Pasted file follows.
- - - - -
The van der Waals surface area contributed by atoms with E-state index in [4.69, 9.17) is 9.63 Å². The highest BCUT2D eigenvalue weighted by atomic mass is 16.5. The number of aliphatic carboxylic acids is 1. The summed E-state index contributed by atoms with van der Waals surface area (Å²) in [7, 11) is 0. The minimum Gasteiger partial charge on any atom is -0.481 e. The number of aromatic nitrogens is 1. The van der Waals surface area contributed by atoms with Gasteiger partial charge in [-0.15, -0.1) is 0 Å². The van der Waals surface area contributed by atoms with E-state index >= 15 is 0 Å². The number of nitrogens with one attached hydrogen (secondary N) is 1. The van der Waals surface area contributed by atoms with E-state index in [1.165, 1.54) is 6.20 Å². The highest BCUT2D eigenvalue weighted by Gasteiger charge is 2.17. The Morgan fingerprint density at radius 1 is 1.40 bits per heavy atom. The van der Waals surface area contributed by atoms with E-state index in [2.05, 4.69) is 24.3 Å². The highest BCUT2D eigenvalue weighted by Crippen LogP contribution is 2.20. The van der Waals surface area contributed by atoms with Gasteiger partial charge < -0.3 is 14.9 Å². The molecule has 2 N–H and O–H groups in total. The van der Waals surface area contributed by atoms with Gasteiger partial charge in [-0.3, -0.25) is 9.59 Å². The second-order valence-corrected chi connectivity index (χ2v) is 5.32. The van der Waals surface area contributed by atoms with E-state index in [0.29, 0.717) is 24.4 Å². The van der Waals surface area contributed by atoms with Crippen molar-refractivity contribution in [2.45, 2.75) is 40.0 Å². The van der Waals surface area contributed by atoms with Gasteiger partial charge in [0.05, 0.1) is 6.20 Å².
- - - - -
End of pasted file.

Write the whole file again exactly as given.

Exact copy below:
The van der Waals surface area contributed by atoms with E-state index in [4.69, 9.17) is 9.63 Å². The highest BCUT2D eigenvalue weighted by atomic mass is 16.5. The number of aliphatic carboxylic acids is 1. The summed E-state index contributed by atoms with van der Waals surface area (Å²) in [7, 11) is 0. The minimum Gasteiger partial charge on any atom is -0.481 e. The number of aromatic nitrogens is 1. The van der Waals surface area contributed by atoms with Gasteiger partial charge in [-0.15, -0.1) is 0 Å². The van der Waals surface area contributed by atoms with E-state index >= 15 is 0 Å². The number of nitrogens with one attached hydrogen (secondary N) is 1. The van der Waals surface area contributed by atoms with E-state index in [1.165, 1.54) is 6.20 Å². The highest BCUT2D eigenvalue weighted by Gasteiger charge is 2.17. The Morgan fingerprint density at radius 1 is 1.40 bits per heavy atom. The van der Waals surface area contributed by atoms with E-state index in [2.05, 4.69) is 24.3 Å². The highest BCUT2D eigenvalue weighted by Crippen LogP contribution is 2.20. The van der Waals surface area contributed by atoms with Gasteiger partial charge < -0.3 is 14.9 Å². The molecule has 2 N–H and O–H groups in total. The van der Waals surface area contributed by atoms with Gasteiger partial charge in [-0.3, -0.25) is 9.59 Å². The second-order valence-corrected chi connectivity index (χ2v) is 5.32. The van der Waals surface area contributed by atoms with E-state index in [0.29, 0.717) is 24.4 Å². The van der Waals surface area contributed by atoms with Crippen molar-refractivity contribution in [2.45, 2.75) is 40.0 Å². The van der Waals surface area contributed by atoms with Gasteiger partial charge in [0.05, 0.1) is 6.20 Å².